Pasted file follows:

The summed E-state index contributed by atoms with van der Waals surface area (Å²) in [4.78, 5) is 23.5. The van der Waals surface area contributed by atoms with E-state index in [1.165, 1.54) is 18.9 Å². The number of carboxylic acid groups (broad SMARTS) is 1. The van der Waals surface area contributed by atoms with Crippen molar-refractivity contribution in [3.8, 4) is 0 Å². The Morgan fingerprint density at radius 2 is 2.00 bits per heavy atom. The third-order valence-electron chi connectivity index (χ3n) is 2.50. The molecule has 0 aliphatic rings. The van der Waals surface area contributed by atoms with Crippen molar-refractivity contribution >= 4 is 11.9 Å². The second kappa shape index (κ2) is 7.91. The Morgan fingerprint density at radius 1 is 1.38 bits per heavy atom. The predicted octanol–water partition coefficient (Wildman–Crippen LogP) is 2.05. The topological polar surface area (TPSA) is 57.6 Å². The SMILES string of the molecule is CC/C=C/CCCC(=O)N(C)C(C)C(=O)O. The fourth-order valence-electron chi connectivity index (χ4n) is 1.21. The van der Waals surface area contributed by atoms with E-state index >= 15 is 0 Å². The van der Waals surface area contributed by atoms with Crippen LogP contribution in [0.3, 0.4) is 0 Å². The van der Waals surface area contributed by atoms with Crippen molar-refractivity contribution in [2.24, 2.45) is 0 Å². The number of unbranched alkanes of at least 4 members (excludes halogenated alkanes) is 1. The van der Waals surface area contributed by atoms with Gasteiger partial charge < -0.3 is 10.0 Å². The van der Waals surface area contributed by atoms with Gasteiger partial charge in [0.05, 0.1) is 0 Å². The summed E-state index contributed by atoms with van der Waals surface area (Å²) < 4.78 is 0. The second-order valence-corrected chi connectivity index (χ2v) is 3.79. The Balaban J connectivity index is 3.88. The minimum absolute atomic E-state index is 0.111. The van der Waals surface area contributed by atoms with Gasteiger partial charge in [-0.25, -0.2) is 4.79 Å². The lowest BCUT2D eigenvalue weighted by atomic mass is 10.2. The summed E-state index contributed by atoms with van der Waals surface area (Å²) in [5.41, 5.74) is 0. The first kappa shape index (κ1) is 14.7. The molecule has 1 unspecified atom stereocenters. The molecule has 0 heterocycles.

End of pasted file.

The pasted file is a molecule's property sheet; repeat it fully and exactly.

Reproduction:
The summed E-state index contributed by atoms with van der Waals surface area (Å²) in [4.78, 5) is 23.5. The van der Waals surface area contributed by atoms with E-state index in [1.165, 1.54) is 18.9 Å². The number of carboxylic acid groups (broad SMARTS) is 1. The van der Waals surface area contributed by atoms with Crippen molar-refractivity contribution in [3.8, 4) is 0 Å². The Morgan fingerprint density at radius 2 is 2.00 bits per heavy atom. The third-order valence-electron chi connectivity index (χ3n) is 2.50. The molecule has 0 aliphatic rings. The van der Waals surface area contributed by atoms with Crippen molar-refractivity contribution >= 4 is 11.9 Å². The second kappa shape index (κ2) is 7.91. The Morgan fingerprint density at radius 1 is 1.38 bits per heavy atom. The predicted octanol–water partition coefficient (Wildman–Crippen LogP) is 2.05. The topological polar surface area (TPSA) is 57.6 Å². The SMILES string of the molecule is CC/C=C/CCCC(=O)N(C)C(C)C(=O)O. The fourth-order valence-electron chi connectivity index (χ4n) is 1.21. The van der Waals surface area contributed by atoms with E-state index >= 15 is 0 Å². The van der Waals surface area contributed by atoms with Crippen LogP contribution in [0.3, 0.4) is 0 Å². The van der Waals surface area contributed by atoms with Crippen molar-refractivity contribution in [2.24, 2.45) is 0 Å². The number of unbranched alkanes of at least 4 members (excludes halogenated alkanes) is 1. The van der Waals surface area contributed by atoms with Gasteiger partial charge < -0.3 is 10.0 Å². The van der Waals surface area contributed by atoms with Gasteiger partial charge in [0.05, 0.1) is 0 Å². The summed E-state index contributed by atoms with van der Waals surface area (Å²) < 4.78 is 0. The second-order valence-corrected chi connectivity index (χ2v) is 3.79. The Balaban J connectivity index is 3.88. The minimum absolute atomic E-state index is 0.111. The van der Waals surface area contributed by atoms with Gasteiger partial charge in [-0.25, -0.2) is 4.79 Å². The lowest BCUT2D eigenvalue weighted by atomic mass is 10.2. The summed E-state index contributed by atoms with van der Waals surface area (Å²) in [5.41, 5.74) is 0. The first kappa shape index (κ1) is 14.7. The molecule has 1 unspecified atom stereocenters. The molecule has 0 heterocycles.